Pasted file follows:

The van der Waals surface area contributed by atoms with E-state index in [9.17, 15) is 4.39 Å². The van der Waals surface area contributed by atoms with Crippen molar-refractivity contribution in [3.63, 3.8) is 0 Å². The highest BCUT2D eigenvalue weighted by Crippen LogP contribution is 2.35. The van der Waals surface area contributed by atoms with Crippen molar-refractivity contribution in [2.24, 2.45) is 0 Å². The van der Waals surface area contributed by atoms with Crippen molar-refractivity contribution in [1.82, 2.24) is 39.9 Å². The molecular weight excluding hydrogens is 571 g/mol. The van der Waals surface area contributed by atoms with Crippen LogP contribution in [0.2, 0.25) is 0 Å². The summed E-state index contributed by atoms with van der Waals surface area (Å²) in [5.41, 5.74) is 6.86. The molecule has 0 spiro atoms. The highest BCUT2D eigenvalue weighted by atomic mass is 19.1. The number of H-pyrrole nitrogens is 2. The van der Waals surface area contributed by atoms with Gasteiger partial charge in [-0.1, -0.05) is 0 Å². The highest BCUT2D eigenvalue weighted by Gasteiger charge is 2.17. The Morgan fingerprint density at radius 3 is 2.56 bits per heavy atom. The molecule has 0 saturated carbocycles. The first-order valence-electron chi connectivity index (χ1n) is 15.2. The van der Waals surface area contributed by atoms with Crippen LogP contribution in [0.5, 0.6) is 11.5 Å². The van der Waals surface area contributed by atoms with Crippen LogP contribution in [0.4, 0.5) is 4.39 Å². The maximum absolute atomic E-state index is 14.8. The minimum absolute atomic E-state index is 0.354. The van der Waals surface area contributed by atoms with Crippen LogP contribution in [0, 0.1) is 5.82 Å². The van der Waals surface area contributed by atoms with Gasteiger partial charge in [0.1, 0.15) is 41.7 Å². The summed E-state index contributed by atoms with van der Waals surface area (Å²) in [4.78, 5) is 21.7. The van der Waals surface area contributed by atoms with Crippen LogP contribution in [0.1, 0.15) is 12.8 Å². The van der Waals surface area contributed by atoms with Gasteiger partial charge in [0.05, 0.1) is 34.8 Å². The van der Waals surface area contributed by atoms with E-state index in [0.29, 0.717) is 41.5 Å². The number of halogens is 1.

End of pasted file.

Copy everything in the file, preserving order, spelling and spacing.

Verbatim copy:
The van der Waals surface area contributed by atoms with E-state index in [9.17, 15) is 4.39 Å². The van der Waals surface area contributed by atoms with Crippen molar-refractivity contribution in [3.63, 3.8) is 0 Å². The highest BCUT2D eigenvalue weighted by Crippen LogP contribution is 2.35. The van der Waals surface area contributed by atoms with Crippen molar-refractivity contribution in [2.24, 2.45) is 0 Å². The van der Waals surface area contributed by atoms with Crippen molar-refractivity contribution in [1.82, 2.24) is 39.9 Å². The molecular weight excluding hydrogens is 571 g/mol. The van der Waals surface area contributed by atoms with Crippen LogP contribution in [0.2, 0.25) is 0 Å². The summed E-state index contributed by atoms with van der Waals surface area (Å²) in [5.41, 5.74) is 6.86. The molecule has 0 spiro atoms. The highest BCUT2D eigenvalue weighted by atomic mass is 19.1. The number of H-pyrrole nitrogens is 2. The van der Waals surface area contributed by atoms with Gasteiger partial charge in [-0.1, -0.05) is 0 Å². The highest BCUT2D eigenvalue weighted by Gasteiger charge is 2.17. The Morgan fingerprint density at radius 3 is 2.56 bits per heavy atom. The molecule has 0 saturated carbocycles. The first-order valence-electron chi connectivity index (χ1n) is 15.2. The van der Waals surface area contributed by atoms with Crippen LogP contribution in [0.5, 0.6) is 11.5 Å². The van der Waals surface area contributed by atoms with Crippen LogP contribution in [0.4, 0.5) is 4.39 Å². The maximum absolute atomic E-state index is 14.8. The minimum absolute atomic E-state index is 0.354. The van der Waals surface area contributed by atoms with Crippen LogP contribution in [0, 0.1) is 5.82 Å². The van der Waals surface area contributed by atoms with Gasteiger partial charge in [0.1, 0.15) is 41.7 Å². The summed E-state index contributed by atoms with van der Waals surface area (Å²) in [4.78, 5) is 21.7. The van der Waals surface area contributed by atoms with Crippen LogP contribution in [0.1, 0.15) is 12.8 Å². The van der Waals surface area contributed by atoms with Gasteiger partial charge in [0.05, 0.1) is 34.8 Å². The van der Waals surface area contributed by atoms with E-state index in [0.29, 0.717) is 41.5 Å². The number of halogens is 1.